Dwarves

Dwarves

Thursday, August 24, 2017

Lucy, A good good dog!


This girl, Lucy and her sister Lola joined our family six years ago.  Today we say a tearful farewell to a good good dog! These liter mates and sisters, my birthday buddies,  have shared the highs and lows of life in the kingdom for six faithful years. 



Lucy lived a life full of excitement and adventure.  With seven kids and multitudes of visitors to the kingdom, she was never without a hand petting her, a hug around her neck or a kid to chase.  She loved like only a dog can love, unconditionally.  No matter the kind of day you were having she was sure to greet you at the door tail thumping, nose sniffing (inappropriately) and if I did not know better, I would say a smile on her face! 



Four and a half years ago Lucy was diagnosed with Lyme.  Never did it cross our minds that Lyme would be what took her from us.  Since our move to Florida, her Lyme "incidents" have increased. She had struggles occasionally with her rear legs, standing and sitting would be painful for a day or two, and with some Benadryl and some love she would be rebound shortly.  Sometimes she would refuse to eat first thing in the morning when she was not feeling the greatest, but in typical lab fashion she would rebound and gobble her meal a few hours later.  

Friday morning she would not get up for breakfast.  Her front paws were swollen and one of her rear legs was giving her pain.  She was lethargic and refused food.  Since this was the first time we had seen outward symptoms, the swelling, we took her to the vet for a visit.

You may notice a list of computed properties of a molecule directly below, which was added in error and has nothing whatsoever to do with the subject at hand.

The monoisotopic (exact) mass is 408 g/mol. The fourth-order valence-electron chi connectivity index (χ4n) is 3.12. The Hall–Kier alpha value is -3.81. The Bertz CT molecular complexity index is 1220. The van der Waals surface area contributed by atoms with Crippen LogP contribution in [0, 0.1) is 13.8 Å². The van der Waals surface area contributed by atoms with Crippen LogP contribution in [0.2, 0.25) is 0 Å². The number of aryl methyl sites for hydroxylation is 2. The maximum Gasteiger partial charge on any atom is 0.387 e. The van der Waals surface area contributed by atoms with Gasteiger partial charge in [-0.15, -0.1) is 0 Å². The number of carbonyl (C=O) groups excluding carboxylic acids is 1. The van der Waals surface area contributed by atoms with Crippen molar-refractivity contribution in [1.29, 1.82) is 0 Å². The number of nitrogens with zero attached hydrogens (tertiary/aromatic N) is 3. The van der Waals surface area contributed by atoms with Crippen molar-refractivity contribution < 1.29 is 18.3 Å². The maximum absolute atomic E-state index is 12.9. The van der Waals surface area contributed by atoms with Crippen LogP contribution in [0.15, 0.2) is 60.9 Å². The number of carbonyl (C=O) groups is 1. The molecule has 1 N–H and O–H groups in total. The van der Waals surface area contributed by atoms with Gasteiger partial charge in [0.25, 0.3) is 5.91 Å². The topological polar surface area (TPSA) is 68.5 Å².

They checked her over, and gave her some meds, anti inflammatories, penicillin and pain meds.  They ran a blood check, and were concerned that the numbers were not accurate, as her outward symptoms did not match her blood work indicators, so they sent the blood work out for further testing.   

Lucy is a very smart dog... when she doesn't want something, she wont change her mind.  Friday we ran the gamete of creative ways to get her pills in her - hide them in her favorite treat, banana.  She would eat all around the pills and spit them out on the floor at our feet,  wrapped in cheese...same response.  This day we finally got them into her by crushing them and sprinkling the pills on her food. 

Saturday we got a call that we needed to come in and get a steroid medication for her and that she should stop taking the anti inflammatories.  She was still being finicky with her food choices, but did eventually eat.  Sunday she looked like her old self, had a little spring back in her step and aside from resting a lot, seemed to be doing better.   Then she started vomiting.  Knowing this was a potential side effect from the meds we did not panic, but made all good efforts to get her outside when she needed to and spent the rest of the time cleaning up the indoor messes... 

Monday she stopped eating all together.  I stopped by the vet again to discuss this, and they indicated that we needed to get some food into her and her meds.  So we crushed up her meds and added them to her  other favorite treat, peanut butter.  She ate all that.  Tuesday, I found myself back at the vet, again asking what we could do to get her to eat.  They said to keep doing what we are doing with the meds, as she must have them, and try different kinds of food.  However even the crushed meds in peanut butter trick failed to entice her on Tuesday evening.  We made her some boiled chicken and rice.  However,  even the little bits that we got into her, came back up.   She was still drinking, but even that did not stay put for long.